The leader of the PSOE, Pedro Sánchez, has announced his intention to form a "grand coalition" of progressive parties to govern Spain if the current acting prime minister, Mariano Rajoy, fails to get the necessary support to be re-elected as the country's leader.
On the back of a series of declarations by the various socialist leaders with regard to a pact between the PSOE, Podemos and other left-wing parties, Sánchez revealed yesterday in Lisbon that he is looking for an agreement which will "change Spain".
The announcement came after Sánchez met with the Portuguese prime minister, the socialist Antonio Costas, who managed to take power from Pedro Passos Coelho after achieving an historic coalition pact with the left-wing Bloque de Izquierda (allied with Podemos and the Greek Syriza party in the EU) and with the Communist Party.
Sánchez aspires to form a similar coalition pact to the Portuguese one and made it clear yesterday that if Rajoy fails to be re-invested as prime minister, the PSOE would offering "an outstretched hand to the progressive parties".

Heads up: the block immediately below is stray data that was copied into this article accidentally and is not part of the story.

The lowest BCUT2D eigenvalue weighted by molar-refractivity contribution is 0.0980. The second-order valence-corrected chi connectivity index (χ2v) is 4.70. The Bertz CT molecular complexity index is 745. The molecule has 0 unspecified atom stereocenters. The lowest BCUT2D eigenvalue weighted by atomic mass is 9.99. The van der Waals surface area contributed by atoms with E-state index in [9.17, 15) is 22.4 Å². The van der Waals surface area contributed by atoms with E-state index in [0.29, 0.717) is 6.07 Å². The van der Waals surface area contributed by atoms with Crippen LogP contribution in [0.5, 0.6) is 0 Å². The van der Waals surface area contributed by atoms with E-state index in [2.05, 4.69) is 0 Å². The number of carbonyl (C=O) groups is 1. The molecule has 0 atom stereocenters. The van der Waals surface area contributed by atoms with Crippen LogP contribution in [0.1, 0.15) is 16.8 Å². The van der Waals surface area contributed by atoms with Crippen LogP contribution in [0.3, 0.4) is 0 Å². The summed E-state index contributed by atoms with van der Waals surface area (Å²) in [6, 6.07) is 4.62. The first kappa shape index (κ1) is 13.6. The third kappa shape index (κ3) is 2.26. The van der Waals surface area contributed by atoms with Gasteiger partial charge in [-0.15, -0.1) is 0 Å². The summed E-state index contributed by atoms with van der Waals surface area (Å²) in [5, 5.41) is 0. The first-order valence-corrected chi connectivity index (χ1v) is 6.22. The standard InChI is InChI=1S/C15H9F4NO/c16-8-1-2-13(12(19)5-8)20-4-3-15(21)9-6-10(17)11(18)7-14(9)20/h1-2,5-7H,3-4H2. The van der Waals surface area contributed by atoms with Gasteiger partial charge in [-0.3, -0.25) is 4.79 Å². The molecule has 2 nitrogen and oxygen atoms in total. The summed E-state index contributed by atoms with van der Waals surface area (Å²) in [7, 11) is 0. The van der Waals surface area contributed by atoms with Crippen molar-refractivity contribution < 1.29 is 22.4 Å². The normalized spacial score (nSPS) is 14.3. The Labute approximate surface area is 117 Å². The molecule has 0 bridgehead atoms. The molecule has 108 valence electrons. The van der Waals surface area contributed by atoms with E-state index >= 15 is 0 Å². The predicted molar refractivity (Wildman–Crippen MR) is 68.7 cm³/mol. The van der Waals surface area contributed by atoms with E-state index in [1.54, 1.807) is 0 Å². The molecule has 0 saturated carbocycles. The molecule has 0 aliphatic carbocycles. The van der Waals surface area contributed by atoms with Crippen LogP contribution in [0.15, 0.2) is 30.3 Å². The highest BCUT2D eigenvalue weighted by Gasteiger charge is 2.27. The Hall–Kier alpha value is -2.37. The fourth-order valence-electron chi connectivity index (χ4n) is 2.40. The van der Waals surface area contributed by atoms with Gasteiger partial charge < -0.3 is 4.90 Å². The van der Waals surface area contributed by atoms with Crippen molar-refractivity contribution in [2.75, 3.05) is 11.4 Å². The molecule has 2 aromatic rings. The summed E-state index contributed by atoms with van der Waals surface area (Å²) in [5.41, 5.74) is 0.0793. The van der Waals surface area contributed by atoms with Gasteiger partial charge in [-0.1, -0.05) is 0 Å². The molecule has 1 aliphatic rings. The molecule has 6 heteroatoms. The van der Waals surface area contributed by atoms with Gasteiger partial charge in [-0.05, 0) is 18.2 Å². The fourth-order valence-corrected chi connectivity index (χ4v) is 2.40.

He also made it clear that the PSOE members of parliament would not support either Rajoy or any other representative of the PP as president of the government.
Shortly after Sánchez declared his intentions, the vice-president of the government, Soraya Sáenz de Santamaría responded saying that when a country is governed by those who have not won the election, the losers are the people of that country.
"A Portuguese-style pact would ignore the choices made by the Spaniards who voted. If Mr Sánchez knew how to add up, he'd know he hasn't got enough seats and that it would be the worst option for Spain from an institutional point of view because it would include parties who don't have a vision of a unified Spanish nation, which is what the Spanish people chose when they went to the ballot boxes", she said, adding that what the country needed was "a moderate legislature, with a good economic and social policy".
She asked Sánchez to put the interests of the Spanish people above "party or personal ambition" when working out who should govern the country.
The secretary general of the PP, María Dolores de Cospedal, also warned about the unfeasibility of a Portuguese-style pact, explaining that the PSOE would need the support of not only the "most radical" socialists, but also of the pro-independence parties, "who have said that they no longer want to form part of our country".
"I would prefer a more German-style pact", she concluded, in reference to a coalition between the two main parties.